Monthly Archives: November 2014

RNLI spend eight hours rescuing three men from grounded boat

The RNLI spent eight hours rescuing three men from their grounded boat on Wednesday afternoon.

Kirkwall RNLI lifeboat went to the scene of the three men after receiving a message that a vessel had run aground on rocks in strong tides.

The lifeboat and her crew launched at 4pm and arrived near the scene just before 4.30pm.

The vessel had gone aground on Seal skerry off Eday and was lying over to one side with the tide pushing her onto the rocks.

The lifeboat was unable to get close enough to help so an inflatable craft was sent to investigate.

An RNLI spokesperson said: “As the boat was not taking water at this time it was decided to leave the three crew aboard to monitor the condition of the hull.”

Assistance was sought from another local vessel and the boats waited until the tide rose sufficiently to refloat the casualty vessel off the skerry.

At around 6.30pm the three crew could be transferred onto the lifeboat.

Finally, just after 10pm, the stranded boat had been raised enough by the rising tide for a tow off to be attempted and the crew placed back on board. 

Once they’d checked that there were no signs of water ingress, the crew restarted the engine and made their way to Pierowall under the escort of two lifeboats.

After returning to their station and refueling, Kirkwall RNLI was readt for service again at 12.10am.

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EU to take Ireland to court over yacht fuel breaches

Irish legislation allows private pleasure boats to use marked fuel despite EU rules against it

The EU is taking Ireland to court over the misuse of marked fuel in private yachts after the country’s legislation has failed to be changed.

Currently in Ireland, private pleasure craft are allowed to buy and use a fuel that benefits from a reduced tax rate, despite EU rules against it.

As a result, the European Commission has decided to refer the country to the Court of Justice of the European Union for not properly applying the rules on fiscal marking on fuel.

Under EU legislation, fuel that can benefit from a reduced tax rate has to be marked by coloured dye.

Fishing boats are among some of the vessels allowed to use this fuel, while private yachts must use a fuel subject to a standard rate.

The European Commission said in a statement: “Currently, Ireland breaches EU law by allowing the use of marked fuel for the purposes of private pleasure craft.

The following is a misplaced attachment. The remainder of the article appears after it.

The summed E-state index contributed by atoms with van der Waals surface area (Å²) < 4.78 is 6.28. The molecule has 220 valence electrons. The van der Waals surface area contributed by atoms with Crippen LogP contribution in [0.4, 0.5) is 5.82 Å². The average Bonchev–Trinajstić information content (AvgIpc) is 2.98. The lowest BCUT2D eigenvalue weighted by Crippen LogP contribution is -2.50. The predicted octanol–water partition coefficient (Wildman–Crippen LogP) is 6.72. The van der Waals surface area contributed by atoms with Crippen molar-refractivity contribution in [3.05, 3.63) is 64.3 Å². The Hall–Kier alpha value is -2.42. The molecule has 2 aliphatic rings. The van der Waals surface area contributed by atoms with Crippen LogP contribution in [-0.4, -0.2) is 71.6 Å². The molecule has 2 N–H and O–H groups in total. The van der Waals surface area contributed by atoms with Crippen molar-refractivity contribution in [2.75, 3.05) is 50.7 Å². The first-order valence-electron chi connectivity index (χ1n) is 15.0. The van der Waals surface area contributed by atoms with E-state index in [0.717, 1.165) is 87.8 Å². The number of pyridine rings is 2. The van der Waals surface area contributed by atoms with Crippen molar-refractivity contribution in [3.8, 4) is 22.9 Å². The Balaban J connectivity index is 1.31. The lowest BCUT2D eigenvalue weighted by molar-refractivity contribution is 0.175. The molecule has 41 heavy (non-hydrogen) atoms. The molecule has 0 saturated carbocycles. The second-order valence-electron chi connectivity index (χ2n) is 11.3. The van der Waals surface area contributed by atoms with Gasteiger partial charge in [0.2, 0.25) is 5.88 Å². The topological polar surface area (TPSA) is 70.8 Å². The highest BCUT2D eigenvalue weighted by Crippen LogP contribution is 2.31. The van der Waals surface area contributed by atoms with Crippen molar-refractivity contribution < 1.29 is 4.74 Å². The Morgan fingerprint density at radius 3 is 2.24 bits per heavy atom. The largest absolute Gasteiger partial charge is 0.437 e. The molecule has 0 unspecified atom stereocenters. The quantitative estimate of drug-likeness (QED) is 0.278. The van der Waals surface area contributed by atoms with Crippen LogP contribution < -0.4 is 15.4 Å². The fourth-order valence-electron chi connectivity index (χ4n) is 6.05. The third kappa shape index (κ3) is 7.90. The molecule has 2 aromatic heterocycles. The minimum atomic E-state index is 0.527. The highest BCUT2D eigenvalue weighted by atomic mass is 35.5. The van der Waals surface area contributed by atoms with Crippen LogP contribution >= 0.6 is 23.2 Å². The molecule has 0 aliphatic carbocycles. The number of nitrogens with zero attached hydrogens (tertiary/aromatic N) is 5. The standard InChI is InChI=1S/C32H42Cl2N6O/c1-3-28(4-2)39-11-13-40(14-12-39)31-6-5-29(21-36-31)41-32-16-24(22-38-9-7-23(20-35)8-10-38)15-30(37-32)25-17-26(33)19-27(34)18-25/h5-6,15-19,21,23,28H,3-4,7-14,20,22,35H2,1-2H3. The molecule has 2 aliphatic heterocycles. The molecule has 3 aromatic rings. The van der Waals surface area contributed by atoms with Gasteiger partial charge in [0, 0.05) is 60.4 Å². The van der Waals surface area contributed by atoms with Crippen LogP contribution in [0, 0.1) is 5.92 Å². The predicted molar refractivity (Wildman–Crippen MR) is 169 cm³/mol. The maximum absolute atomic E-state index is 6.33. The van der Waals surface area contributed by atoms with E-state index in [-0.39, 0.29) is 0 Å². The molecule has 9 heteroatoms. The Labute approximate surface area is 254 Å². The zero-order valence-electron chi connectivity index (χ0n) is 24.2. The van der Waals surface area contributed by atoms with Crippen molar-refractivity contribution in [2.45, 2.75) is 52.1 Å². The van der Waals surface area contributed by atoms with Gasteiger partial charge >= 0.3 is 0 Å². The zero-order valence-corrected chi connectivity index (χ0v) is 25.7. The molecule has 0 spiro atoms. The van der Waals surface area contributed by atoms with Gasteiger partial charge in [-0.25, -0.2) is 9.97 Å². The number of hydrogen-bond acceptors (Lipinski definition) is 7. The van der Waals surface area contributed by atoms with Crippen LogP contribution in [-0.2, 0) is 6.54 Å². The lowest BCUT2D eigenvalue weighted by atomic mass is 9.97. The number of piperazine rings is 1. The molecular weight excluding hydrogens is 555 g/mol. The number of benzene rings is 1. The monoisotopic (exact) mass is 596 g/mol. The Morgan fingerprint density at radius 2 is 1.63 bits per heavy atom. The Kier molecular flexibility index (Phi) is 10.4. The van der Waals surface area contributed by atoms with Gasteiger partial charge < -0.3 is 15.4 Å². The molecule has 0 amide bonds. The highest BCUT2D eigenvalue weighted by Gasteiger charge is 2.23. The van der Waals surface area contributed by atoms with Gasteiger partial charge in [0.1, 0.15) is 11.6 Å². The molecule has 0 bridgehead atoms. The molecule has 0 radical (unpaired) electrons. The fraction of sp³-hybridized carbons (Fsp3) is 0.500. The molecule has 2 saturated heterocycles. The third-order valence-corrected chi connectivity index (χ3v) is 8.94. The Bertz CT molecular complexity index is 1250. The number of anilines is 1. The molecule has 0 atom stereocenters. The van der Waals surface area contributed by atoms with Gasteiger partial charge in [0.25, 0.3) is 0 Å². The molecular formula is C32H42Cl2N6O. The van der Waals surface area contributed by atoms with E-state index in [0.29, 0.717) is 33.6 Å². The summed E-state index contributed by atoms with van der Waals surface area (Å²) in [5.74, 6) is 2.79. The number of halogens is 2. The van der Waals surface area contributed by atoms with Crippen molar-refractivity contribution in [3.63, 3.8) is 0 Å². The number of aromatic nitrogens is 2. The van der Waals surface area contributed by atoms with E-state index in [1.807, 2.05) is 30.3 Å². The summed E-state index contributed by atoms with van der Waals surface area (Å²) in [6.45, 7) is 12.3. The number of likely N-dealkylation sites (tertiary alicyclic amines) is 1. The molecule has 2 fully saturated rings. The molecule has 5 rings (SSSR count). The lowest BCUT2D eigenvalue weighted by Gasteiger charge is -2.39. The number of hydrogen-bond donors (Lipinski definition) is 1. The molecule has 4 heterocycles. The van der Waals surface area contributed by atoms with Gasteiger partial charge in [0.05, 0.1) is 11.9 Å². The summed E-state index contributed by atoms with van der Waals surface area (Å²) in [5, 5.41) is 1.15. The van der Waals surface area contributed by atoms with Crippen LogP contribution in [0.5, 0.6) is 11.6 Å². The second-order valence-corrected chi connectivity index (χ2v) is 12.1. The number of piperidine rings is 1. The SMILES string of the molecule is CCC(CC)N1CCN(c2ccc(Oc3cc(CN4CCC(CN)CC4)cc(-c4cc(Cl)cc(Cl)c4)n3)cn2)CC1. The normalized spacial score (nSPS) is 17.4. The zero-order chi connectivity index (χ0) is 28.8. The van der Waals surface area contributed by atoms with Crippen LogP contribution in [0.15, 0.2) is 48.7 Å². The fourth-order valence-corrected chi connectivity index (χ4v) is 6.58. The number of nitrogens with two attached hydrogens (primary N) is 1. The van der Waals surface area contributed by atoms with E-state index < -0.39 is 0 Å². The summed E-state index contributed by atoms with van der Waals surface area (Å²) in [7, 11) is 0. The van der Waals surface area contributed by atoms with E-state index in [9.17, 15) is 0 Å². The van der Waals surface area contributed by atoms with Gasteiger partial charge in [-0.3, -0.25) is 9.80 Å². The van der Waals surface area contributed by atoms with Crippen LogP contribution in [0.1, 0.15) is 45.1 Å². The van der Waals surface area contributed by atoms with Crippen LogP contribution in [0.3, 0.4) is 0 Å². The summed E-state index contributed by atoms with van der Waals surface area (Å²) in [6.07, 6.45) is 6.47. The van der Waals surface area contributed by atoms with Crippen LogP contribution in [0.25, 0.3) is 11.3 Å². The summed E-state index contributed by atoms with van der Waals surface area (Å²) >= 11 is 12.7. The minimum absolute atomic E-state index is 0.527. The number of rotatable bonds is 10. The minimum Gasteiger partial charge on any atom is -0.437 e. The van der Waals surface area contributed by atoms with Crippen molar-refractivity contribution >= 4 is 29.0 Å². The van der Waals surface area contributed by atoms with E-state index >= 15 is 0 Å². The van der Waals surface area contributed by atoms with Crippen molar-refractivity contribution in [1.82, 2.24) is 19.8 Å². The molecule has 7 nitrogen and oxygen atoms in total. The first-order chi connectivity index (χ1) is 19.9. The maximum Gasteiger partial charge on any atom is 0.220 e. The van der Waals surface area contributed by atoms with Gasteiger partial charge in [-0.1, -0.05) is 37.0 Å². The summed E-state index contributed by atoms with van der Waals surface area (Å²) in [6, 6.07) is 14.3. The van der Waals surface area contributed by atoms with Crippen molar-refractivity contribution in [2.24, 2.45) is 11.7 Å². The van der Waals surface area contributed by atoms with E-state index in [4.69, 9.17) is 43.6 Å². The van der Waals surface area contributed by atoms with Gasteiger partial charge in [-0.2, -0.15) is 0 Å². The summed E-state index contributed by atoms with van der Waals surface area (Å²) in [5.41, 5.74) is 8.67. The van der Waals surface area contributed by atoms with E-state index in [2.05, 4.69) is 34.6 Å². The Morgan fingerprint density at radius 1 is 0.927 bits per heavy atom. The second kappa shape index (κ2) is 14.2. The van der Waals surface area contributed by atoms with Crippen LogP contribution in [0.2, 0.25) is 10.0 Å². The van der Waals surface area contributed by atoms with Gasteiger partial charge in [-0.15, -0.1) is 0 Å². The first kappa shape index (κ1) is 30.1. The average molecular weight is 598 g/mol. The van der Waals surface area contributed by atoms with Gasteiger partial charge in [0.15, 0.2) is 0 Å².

“As a consequence, private leisure boats cannot only use fuel intended for fishing vessels but also risk heavy penalties if they travel to another member state and the boat is inspected by the local authorities.

“Moreover, it cannot be considered that Ireland has properly implemented its obligation to apply a minimum level of taxation in accordance with Directive 2003/96/EC.

While Irish law requires craft owners to pay to the Revenue the difference between the tax paid on marked gas oil and that due if the gas oil had been charged at the standard rate, the low number of tax returns indicate that the minimum level of taxation is not applied.”

The European Commission made a request for Irish authorities to amend the relevant legislation back in April, but so far nothing has been done.

“As there have been no changes to the legislation, the Commission has decided to bring the matter before the Court of Justice,” the commission said.

Royal Navy seizes £36m worth of cocaine after high-speed chase in Caribbean

It’s the third time in recent months that HMS Argyll has intercepted drug smugglers at sea

The Royal Navy has seized £36m worth of cocaine from a vessel following a high-speed midnight chase across the Caribbean.

This most recent drugs bust is the third carried out by HMS Argyll in the last few months, with the latest haul detaining 850kg of the illegal drug.

The Plymouth based frigate apprehended the suspect boat after being alerted by a US customs aircraft, which directed the ship to intercept.

HMS Argyll was pushed to maximum speed and quickly closed the 70-mile gap between them and the smugglers.

As the warship approached the suspect vessel, a high-speed chase ensued, with the smugglers attempting to dispose of the evidence by throwing it overboard.

High tech radar technology was used to guide a small patrol boat, which surrounded the smugglers and forced them to surrender.

Lieutenant Matthew Turner said: “It was an intense couple of hours as we were trying to out-think and out-maneuver a small boat which can change direction in an instant.

“I think our training, during which we push the ship and ourselves to the limit, really helped us to make this operation such a success.”

This is the third time the ship has intercepted drug smugglers, having now seized a total of 1,600kg of cocaine with a combined value of more than £68m.

HMS Argyll’s commanding officer Paul Hammond said: “This night time drugs seizure had no helicopter support and was our most challenging and satisfying yet.